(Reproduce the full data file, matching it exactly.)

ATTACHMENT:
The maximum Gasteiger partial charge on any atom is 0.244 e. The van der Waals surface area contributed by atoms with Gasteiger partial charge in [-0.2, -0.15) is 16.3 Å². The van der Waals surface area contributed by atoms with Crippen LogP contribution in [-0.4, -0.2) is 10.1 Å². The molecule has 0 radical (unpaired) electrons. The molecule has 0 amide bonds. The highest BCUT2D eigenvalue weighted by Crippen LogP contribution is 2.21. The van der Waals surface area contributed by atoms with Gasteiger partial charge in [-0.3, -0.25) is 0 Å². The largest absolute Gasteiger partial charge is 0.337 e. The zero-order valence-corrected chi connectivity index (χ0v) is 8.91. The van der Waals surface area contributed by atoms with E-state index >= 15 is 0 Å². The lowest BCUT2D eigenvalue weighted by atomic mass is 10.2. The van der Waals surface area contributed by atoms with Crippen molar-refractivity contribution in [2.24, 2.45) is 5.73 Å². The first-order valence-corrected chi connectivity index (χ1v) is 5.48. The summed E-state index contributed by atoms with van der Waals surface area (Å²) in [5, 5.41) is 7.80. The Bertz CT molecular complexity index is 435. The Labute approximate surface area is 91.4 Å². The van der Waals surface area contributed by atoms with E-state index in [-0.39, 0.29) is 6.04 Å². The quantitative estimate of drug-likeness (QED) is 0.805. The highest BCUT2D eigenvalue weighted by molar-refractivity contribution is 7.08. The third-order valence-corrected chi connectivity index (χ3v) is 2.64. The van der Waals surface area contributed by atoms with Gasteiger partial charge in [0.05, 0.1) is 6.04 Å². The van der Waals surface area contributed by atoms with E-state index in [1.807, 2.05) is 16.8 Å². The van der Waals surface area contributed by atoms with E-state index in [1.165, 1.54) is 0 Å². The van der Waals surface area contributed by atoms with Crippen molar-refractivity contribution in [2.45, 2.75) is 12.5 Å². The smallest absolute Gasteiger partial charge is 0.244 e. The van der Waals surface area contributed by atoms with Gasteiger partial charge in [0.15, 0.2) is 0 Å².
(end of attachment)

The maximum Gasteiger partial charge on any atom is 0.244 e. The van der Waals surface area contributed by atoms with Gasteiger partial charge in [-0.2, -0.15) is 16.3 Å². The van der Waals surface area contributed by atoms with Crippen LogP contribution in [-0.4, -0.2) is 10.1 Å². The molecule has 0 radical (unpaired) electrons. The molecule has 0 amide bonds. The highest BCUT2D eigenvalue weighted by Crippen LogP contribution is 2.21. The van der Waals surface area contributed by atoms with Gasteiger partial charge in [-0.3, -0.25) is 0 Å². The largest absolute Gasteiger partial charge is 0.337 e. The zero-order valence-corrected chi connectivity index (χ0v) is 8.91. The van der Waals surface area contributed by atoms with E-state index >= 15 is 0 Å². The lowest BCUT2D eigenvalue weighted by atomic mass is 10.2. The van der Waals surface area contributed by atoms with Crippen molar-refractivity contribution in [2.24, 2.45) is 5.73 Å². The first-order valence-corrected chi connectivity index (χ1v) is 5.48. The summed E-state index contributed by atoms with van der Waals surface area (Å²) in [5, 5.41) is 7.80. The Bertz CT molecular complexity index is 435. The Labute approximate surface area is 91.4 Å². The van der Waals surface area contributed by atoms with E-state index in [-0.39, 0.29) is 6.04 Å². The quantitative estimate of drug-likeness (QED) is 0.805. The highest BCUT2D eigenvalue weighted by molar-refractivity contribution is 7.08. The third-order valence-corrected chi connectivity index (χ3v) is 2.64. The van der Waals surface area contributed by atoms with Gasteiger partial charge in [0.05, 0.1) is 6.04 Å². The van der Waals surface area contributed by atoms with E-state index in [1.807, 2.05) is 16.8 Å². The van der Waals surface area contributed by atoms with E-state index in [1.165, 1.54) is 0 Å². The van der Waals surface area contributed by atoms with Crippen molar-refractivity contribution in [2.45, 2.75) is 12.5 Å². The smallest absolute Gasteiger partial charge is 0.244 e. The van der Waals surface area contributed by atoms with Gasteiger partial charge in [0.15, 0.2) is 0 Å².